Living with a disability can be a challenge but there are many passionate experts based in the ACT region who offer services that can make daily life a little easier. This is a sponsored post. 

Supplies that make daily living easier

CAPITAL Rehabilitation Supplies aims to make the day-to-day lives of people living with disabilities easier and more comfortable, says manager and owner Tim Robinson.

“We have a range of products available for purchase or hire that can help anyone with their needs,” says Tim.

“Some of these products include electric lift chairs, height-adjustable chairs, pressure care cushions and mattresses, electric hospital beds and home care beds, and mobility aids such as walkers, wheelchairs, rollators, crutches and walking sticks.”

A family-owned business with more than 40 years’ experience in the industry, Tim says Capital Rehabilitation Supplies understands every individual has their own needs.

“We know that some of these issues are sensitive and can be uncomfortable to deal with, so we try to be as delicate and helpful as possible,” he says.

“If we do not stock a certain item we will always do everything in our power to locate the product. 

“We pride ourselves on our patience and helpful attitude. People can come and discuss what they require with us and we can find what works for them.” 

Capital Rehabilitation Supplies, 3/66 Heffernan Street, Mitchell. Visit or call 6174 4813.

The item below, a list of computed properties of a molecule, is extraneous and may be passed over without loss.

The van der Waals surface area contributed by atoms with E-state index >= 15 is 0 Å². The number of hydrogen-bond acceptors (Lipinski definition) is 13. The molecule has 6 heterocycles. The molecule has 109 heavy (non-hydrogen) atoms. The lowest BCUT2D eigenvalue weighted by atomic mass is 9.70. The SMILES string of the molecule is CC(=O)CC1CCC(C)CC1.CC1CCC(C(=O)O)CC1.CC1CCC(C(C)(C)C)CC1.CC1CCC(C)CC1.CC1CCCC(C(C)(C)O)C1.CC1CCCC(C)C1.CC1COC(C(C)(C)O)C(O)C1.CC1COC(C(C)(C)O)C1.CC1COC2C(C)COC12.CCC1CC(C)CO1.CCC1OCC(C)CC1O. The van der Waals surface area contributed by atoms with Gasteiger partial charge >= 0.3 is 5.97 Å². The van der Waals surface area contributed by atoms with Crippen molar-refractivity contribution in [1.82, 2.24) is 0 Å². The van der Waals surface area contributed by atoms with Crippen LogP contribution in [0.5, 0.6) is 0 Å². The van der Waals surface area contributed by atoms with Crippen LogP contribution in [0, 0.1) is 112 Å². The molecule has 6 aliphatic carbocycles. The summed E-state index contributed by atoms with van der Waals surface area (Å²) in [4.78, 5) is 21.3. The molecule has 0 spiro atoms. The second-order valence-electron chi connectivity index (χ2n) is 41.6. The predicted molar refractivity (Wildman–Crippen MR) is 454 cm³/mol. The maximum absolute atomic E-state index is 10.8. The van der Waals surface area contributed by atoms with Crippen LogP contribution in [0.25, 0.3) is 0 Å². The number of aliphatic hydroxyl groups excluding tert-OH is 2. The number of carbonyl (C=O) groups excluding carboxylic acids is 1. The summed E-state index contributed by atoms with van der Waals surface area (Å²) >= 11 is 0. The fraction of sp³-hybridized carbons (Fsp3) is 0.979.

Services lead to healthier, happier lives

ARTHRITIS ACT can help people with physical and mental disabilities find the pathways they need to lead happier and healthier lives, says CEO Rebecca Davey.

Arthritis ACT CEO Rebecca Davey.

“We have an occupational therapist who can assist people particularly with their assistive technology needs,” says Rebecca.

“That includes wheelchairs, scooters, home modification and he can also do driving assessments for people with disabilities who need them.”

Rebecca says it's incredibly rewarding to see the difference Arthritis ACT’s services make in the day-to-day lives of those who require them. 

Their art therapy program, for example, makes a big difference to people who do it, she says. 

“[Throughout the therapy] our fully trained therapists help individuals find and understand their triggers, so that they can be targeted with practical treatments,” she says.

And Rebecca says Arthritis ACT helps people access important services such as the NDIS and the disability support pension.

“These kinds of services make such a big difference in people’s lives, and help open up doors,” says Rebecca.

“We want to provide them the support they need so they can participate fully in the community. ”

Arthritis ACT, 170 Haydon Drive, Bruce. Call 1800 011041, email or visit

Marketing and communications officer Peter Grimmett.

Carers that share your interests

YELLOW Mountain Disability and Ageing Support Services wants to build personal connections between clients and carers, says marketing and communications officer Peter Grimmett.

Peter says the organisation is creating a new, dynamic type of care that gives people the tools to get out and experience the community.

“With new clients we have a look at what’s in their care plan and their basic needs but then we aim to form a more personal connection,” says Peter.

“From there we try to pair people up with carers that match their interests. “For example, if there’s an individual who really likes cooking we match them up with a carer who likes to cook so that they can share and engage through these activities together.”

A big focus of Yellow Mountain Disability and Ageing Support Services is also the culturally and linguistically diverse community, Peter says.